While developers always risk having too many meetings, they rarely risk having too many conversations (even with each other). Working with programmers goes better when you understand the difference.
- Developers won’t always show more interest in the details of your work than you do in the details of theirs.
- Developers don’t do their work in meetings.
- Developers master asynchronous communication to protect time for focused work.
- Engage developers in mutually-important conversations.
People and their interests
Non-programmers risk misinterpreting developers’ meeting avoidance as unwillingness to talk to people. Developers love talking to people, but not about every topic, and not in every venue or group of people. Alistair Cockburn explores this in his 2001 book, Agile Software Development:
Programmers are typically stereotyped as non-communicative individuals who like to sit in darkened rooms alone with their computer screens. It is not a true stereotype, though. Programmers just like to communicate about things they like to communicate about.
Commercial software product development probably requires developers to spend as much time talking to each other as they do coding. They mostly talk about coding, though, which you should bear in mind the next time you ask a developer to jump on a call about your non-coding problem.
Talking to developers doesn’t have to mean talking about code, though. Software development includes many coding-adjacent topics like user-interface, process and data-model design, not to mention software development methodology and organisation design. As a product manager, I don’t particularly want to talk about code itself, but there are plenty of interesting software design topics that only come up during coding.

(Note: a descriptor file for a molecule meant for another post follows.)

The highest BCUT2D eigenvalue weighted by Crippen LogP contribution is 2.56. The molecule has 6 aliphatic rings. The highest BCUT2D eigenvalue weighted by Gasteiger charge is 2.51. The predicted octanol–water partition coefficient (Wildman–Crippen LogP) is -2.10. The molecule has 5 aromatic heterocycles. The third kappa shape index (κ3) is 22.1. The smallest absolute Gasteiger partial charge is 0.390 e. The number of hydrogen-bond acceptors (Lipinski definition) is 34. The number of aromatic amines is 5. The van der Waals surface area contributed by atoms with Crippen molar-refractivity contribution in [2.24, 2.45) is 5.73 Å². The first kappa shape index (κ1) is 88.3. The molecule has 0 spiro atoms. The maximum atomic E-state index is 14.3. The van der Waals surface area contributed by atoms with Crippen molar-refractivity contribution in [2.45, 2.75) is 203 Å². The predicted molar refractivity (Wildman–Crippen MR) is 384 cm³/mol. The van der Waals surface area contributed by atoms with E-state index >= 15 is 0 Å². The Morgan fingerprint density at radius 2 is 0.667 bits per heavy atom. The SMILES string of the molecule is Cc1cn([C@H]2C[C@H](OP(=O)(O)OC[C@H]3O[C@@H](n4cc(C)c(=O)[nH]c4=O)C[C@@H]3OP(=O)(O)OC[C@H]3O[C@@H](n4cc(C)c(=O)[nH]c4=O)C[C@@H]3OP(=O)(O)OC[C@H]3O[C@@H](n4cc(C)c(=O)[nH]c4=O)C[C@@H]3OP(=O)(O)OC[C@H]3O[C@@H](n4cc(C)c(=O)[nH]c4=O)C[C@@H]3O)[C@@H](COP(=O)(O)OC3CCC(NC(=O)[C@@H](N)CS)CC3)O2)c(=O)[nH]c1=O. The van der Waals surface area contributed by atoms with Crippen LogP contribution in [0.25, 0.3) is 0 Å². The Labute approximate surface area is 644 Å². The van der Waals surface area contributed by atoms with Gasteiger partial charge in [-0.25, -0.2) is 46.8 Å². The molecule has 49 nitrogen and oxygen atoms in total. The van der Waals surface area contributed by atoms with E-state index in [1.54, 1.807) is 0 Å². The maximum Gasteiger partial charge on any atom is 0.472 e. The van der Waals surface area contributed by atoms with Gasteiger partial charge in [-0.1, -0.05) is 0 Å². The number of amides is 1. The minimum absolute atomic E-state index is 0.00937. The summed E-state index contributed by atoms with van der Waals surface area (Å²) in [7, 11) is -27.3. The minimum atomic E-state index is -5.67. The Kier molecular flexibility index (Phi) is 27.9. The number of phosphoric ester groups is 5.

Developers don’t avoid people so much as they avoid bad meetings. Developers don’t hate all meetings; they hate:
- unnecessary meetings that ‘could have been an email’
- meetings with no explicit purpose
- meetings whose actual purpose involves power games
- meetings that reduce their productivity, for which their manager penalises them
- meetings that are all of the above, especially.
Getting developers talking during meetings requires the good meeting practices that all meetings deserve, as well as the psychological safety to participate. When a developer (or anyone else) attends a meeting without speaking once, blame the meeting, not the developer. If you fail to fix bad meetings, developers will reward you with progressively more passive-aggressive meeting avoidance and lack of participation.
Where the work happens
People in management roles do a lot of their collaborative work during meetings. Product management’s information sharing and alignment happens primarily directly between people, and doesn’t all get written down. A product manager may have achieved a desirable result when everyone understands and agrees.
Meanwhile, developers don’t generally get rewarded for results other than working software. Meetings contribute indirectly, at best, not least because non-coders tend to frown upon coding during meetings. Meanwhile, developer collaboration features more asynchronous message-based interaction, which doesn’t look like a meeting. Team programming doesn’t look much like a meeting either.
The conversation challenge
In the end, figuring out how to talk to developers means finding common ground and shared interests, and joining conversations about them. And if you think that software developers need the ability to talk about the business, consider instead whether business people should spend more effort on their own ability to talk about software development.